She took some flour and water, and treacle and ginger, and mixed them all well together, and she put in some more water to make it thin, and then some more flour to make it thick, and a little salt and some spice, and then she rolled it out into a beautiful, smooth, dark-yellow dough.
Then she took the square tins and cut out some square cakes for the little boys, and with some round tins she cut out some round cakes for the little girls, and then she said, “I’m going to make a little gingerbread man for little Bobby.” So she took a nice round lump of dough for his body, and a smaller lump for his head, which she pulled out a little for the neck. Two other lumps were stuck on beneath for the legs, and were pulled out into proper shape, with feet and toes all complete, and two still smaller pieces were made into arms, with dear little hands and fingers.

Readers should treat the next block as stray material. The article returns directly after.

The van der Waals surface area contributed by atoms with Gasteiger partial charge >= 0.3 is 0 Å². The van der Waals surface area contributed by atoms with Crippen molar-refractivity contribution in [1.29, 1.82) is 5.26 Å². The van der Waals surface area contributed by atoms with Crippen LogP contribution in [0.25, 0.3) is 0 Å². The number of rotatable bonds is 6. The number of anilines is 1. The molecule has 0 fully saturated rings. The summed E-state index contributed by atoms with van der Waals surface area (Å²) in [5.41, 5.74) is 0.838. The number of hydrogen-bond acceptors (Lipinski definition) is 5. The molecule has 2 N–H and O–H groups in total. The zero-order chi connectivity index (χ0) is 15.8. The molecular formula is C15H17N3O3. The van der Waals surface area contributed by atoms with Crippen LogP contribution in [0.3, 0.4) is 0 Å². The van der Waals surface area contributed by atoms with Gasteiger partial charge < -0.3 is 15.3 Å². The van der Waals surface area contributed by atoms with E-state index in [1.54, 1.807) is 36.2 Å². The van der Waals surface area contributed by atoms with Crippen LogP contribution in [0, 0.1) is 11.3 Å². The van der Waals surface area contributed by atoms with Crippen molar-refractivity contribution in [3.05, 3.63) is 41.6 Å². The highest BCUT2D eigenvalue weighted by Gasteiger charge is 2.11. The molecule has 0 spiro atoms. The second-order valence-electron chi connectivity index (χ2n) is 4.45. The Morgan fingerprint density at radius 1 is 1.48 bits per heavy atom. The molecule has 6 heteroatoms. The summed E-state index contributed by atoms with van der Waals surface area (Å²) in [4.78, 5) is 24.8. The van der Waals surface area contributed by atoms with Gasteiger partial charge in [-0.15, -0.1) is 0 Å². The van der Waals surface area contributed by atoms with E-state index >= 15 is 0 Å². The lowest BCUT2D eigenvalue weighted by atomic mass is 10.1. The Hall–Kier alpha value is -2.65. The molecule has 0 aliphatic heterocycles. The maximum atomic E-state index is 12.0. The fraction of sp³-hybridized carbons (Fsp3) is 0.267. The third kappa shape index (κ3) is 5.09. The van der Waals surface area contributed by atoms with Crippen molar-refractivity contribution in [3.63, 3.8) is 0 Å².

But the nicest work was done on the head, for the top was frizzed up into a pretty sugary hat; on either side was made a dear little ear, and in front, after the nose had been carefully moulded, a beautiful mouth was made out of a big raisin, and two bright little eyes with burnt almonds and caraway seeds.
Then the gingerbread man was finished ready for baking, and a very jolly little man he was. In fact, he looked so sly that the